Credit cards and lines of credit share many characteristics. You may even be wondering how they differ at all, and whether it’s better to make your business purchases with one or the other.
In fact, there are a few key differences that can help you determine when to use one or the other.
Similarities Between Lines Of Credit & Credit Cards
Credit cards are technically revolving lines of credit, though they aren’t often called that. As you pay off your balance, that credit becomes available to use again.
Beyond that, both credit cards and lines of credit accrue interest on any outstanding debt.
Differences Between Lines Of Credit & Credit Cards
The most obvious difference is that not all lines of credit are “revolving.” When a bank extends you a line of credit, it may be a one time offer. Usually, when a financial institution extends a non-revolving line of credit it’s to cover a specific expense the borrower is seeking to fund. Unlike a loan, a line of credit gives the borrower some extra flexibility to negotiate with vendors.
The differences between revolving lines of credit and credit cards are a bit more subtle. For starters, a line of credit often comes with more fees than does a credit card. You may, for example, have to pay a monthly or annual fee to keep your line of credit open. While some credit cards (particularly business credit cards) do come with annual fees, it’s not hard to find ones that don’t. Some lines of credit will also charge a fee every time you make a withdrawal.
Though it will vary from case to case, you can also generally get a higher credit limit through a line of credit than with a credit card. Both credit cards and lines of credit come in secured and unsecured forms, though with credit cards you’ll only want to go the secured route if poor credit keeps you from qualifying for a traditional card.
Since lines of credit can be secured by assets, it’s not unusual to see better interest rates there than with credit cards.
Note that it’s a lot easier to get a credit card than a line of credit, although getting an elite credit card can be challenging in its own right.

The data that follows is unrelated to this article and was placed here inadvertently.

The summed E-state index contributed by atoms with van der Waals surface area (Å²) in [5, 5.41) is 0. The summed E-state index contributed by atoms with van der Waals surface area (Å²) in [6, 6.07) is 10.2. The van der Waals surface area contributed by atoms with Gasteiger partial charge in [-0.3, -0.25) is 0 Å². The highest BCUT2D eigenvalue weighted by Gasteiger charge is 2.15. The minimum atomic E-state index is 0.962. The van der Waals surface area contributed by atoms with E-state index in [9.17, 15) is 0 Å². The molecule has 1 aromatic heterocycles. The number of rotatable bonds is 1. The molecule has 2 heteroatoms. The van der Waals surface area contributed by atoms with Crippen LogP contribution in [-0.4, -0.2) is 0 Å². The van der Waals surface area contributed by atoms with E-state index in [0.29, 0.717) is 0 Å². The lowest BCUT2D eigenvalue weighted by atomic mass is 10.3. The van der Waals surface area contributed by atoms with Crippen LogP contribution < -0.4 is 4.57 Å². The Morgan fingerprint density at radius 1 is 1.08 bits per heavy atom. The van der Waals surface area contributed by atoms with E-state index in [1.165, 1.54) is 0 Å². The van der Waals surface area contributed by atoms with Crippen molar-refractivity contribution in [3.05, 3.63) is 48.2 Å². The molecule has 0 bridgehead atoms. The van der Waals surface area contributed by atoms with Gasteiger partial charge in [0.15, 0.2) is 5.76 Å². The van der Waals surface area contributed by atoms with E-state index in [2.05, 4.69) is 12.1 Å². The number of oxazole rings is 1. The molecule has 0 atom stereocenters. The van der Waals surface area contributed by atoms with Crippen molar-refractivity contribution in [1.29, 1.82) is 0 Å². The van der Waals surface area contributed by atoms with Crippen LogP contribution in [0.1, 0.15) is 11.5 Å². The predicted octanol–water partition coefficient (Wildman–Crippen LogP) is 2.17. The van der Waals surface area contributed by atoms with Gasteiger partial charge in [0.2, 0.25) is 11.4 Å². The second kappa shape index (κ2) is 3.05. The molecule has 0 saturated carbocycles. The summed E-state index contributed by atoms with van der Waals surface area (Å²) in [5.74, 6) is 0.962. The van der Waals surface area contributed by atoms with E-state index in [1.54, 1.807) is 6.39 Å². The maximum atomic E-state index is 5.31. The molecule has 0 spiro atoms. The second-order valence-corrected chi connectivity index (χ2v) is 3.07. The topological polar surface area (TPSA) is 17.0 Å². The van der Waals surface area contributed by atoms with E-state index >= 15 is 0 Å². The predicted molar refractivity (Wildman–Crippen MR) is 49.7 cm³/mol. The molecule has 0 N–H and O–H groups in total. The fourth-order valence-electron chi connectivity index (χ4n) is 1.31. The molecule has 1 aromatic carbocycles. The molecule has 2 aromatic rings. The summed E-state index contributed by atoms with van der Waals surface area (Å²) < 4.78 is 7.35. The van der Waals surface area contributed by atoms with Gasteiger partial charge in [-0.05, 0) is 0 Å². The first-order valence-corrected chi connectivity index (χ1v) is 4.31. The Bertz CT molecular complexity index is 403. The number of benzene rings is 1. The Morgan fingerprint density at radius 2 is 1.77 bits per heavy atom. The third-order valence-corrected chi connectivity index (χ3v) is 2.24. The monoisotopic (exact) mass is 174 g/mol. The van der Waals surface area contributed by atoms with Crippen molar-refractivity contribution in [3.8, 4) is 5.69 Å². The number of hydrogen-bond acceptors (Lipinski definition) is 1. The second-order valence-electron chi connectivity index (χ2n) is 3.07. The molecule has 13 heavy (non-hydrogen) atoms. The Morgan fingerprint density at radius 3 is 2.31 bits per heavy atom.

When To Use A Credit Card
The biggest difference between a line of credit and a credit card is convenience. Credit cards are designed to make retail purchases easy. Most businesses these days are equipped to swipe your card (or read your chip) at theÂ point of sale. With some rare exceptions, it’s not easy to applyÂ for a loan at the time of purchase.
Credit cards are also more ubiquitous in this card-driven online market. Chances are you’ve regularly used your credit card on Amazon, to pay your cell phone bill, or make a security deposit. It’s just as easy to use your credit card for common expenses. In fact, credit card companies try to encourage you to do so through reward programs. The terms of these programs vary, but essentially they all return a small percentage of the money you spend in the form of statement credit, cash, gift certificates, or other products.
Another perk you’ll see with credit cards that you won’t often get with lines of credit are introductory offers like 0% APRs. If your card is still within that introductory window and you expect you’ll be paying your bill off over the course of several months, the credit card is a clear winner.
When To Use A LineÂ Of Credit
At this point, it may look like credit cards have a clear advantage over lines of credit. Not so fast.
One thing credit cards are really inefficient at is cash transactions. Most credit cards will only let you cash advance a fraction of your total limits. Even then you’ll usually incur very high-interest fees on that cash.
Lines of credit, on the other hand, are convenient whenever you need to produce a good chunk of cash on short notice. You won’t incur premium fees for withdrawing that money and you won’t be limited to only a fraction of your credit limit.
A line of credit’s lower interest rates may also make it preferable when we’re talking about big ticket items you can’t pay off quickly. If you’re using your credit card optimally, you shouldn’t be paying any interest on it at all; you’ll be paying it off in full each month. If you can’t do that, a line of credit may often be cheaper over the long run and have a more structured repayment scheme than a credit card.
Credit cards and lines of credit can both provide additional financial heft for your business. Knowing when to use each one could make the difference between convenience and unnecessary debt for your business.
Check out our comparison features if you need help finding aÂ credit card or a line of credit.
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